Most of us are familiar with social networking sites such as Facebook, Twitter, and Instagram. It’s easy for us to get caught up in a world where we feel instantly connected to hundreds of “Friends”. We also can feel instantly jealous, looking at other people’s lives and less happy with our own.
How about our ideas or activities? Looking at our Facebook, Instagram or Twitter feed, we could think that “everyone” does this or thinks that. Is that true? And what do you think? What do you want to do? Is that because you just want to fit in with everyone else?
If you don’t pay attention, Social Media can make you into the person it wants you to be.
Although social media relationships can have a positive effect on us emotionally, numerous studies have been conducted linking social networking to depression, social isolation, eliciting feelings of envy, insecurity and poor self-esteem. A study conducted by Dr Kross and Dr Verduyn tracked how their emotions changed after using Facebook. They gave volunteers a questionnaire before and after using Facebook. The results showed the more a volunteer used Facebook in the period between two questionnaires, the worse he or she reported feeling the next time he filled in a questionnaire. Volunteers were also asked to rate their satisfaction with life at the start and the end of the study. Those who used Facebook a lot were more likely to report a decline in satisfaction than those who visited the site infrequently.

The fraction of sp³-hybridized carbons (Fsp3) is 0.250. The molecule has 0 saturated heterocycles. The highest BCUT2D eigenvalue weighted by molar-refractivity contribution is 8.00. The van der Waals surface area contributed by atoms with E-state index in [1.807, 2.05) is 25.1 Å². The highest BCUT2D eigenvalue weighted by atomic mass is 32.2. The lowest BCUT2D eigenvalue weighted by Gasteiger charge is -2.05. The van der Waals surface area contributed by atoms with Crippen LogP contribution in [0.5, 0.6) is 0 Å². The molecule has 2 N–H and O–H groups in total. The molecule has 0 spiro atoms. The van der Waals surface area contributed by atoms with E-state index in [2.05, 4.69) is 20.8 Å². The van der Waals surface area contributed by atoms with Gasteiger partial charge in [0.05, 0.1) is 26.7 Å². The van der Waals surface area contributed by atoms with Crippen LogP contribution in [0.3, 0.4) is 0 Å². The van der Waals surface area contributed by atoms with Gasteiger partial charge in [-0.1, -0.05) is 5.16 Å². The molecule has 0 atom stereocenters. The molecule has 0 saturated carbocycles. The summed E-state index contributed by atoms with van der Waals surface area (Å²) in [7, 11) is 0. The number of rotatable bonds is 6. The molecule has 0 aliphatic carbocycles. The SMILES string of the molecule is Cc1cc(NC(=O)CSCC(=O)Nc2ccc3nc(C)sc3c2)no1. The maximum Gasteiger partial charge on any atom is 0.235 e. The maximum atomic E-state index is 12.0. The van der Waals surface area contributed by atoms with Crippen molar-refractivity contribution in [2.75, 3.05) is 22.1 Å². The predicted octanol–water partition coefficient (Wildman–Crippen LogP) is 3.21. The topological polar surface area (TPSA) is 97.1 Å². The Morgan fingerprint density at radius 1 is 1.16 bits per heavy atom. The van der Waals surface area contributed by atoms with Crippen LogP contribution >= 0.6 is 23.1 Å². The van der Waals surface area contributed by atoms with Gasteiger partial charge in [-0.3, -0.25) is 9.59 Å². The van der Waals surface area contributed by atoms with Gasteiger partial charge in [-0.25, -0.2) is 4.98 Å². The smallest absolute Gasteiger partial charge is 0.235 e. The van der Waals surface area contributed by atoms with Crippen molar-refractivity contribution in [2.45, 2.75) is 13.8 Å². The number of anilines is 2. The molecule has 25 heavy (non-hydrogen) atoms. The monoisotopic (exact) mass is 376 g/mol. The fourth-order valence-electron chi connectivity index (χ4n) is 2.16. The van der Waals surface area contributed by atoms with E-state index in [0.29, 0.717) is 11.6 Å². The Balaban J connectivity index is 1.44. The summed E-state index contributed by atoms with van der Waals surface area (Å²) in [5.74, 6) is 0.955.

“A volunteer’s sex had no influence on these findings; nor did the size of his (or her) social network, his stated motivation for using Facebook, his level of loneliness or depression or his self-esteem. Dr Kross and Dr Verduyn therefore conclude that, rather than enhancing well-being, Facebook undermines it.” - The Economist
Once we understand what the psychological needs are underlying our use of these sites, we can then adjust our expectations to meet these needs.
Below are a few tips to help you balance virtual relationships and real-time relationships:
- Ask yourself why you are online. Are you keeping contact with far away friends? Networking? Doing business or playing games? Once you determine what you are looking for you can then set realistic goals.
- Limit your time on social media. This will help with controlling the amount of time you are spending in the virtual world.
- Check yourself- Ask yourself how you feel? Are you happier? Angrier? Lonelier? If you feel any of these, take the time to set up an in-person social interaction with someone.
- Real Face Time- No matter how you feel, take the time to make time with friends and family. When you are there, be there. Don’t sit on your phone, spend hours showing each other YouTube videos, discuss other people’s status updates, or just take a bunch of selfies to post. Be there. Be present. Having positive, secure relationships is strongly associated with high levels of self-esteem, resiliency, fosters feelings of connectedness and decreases depression and anxiety.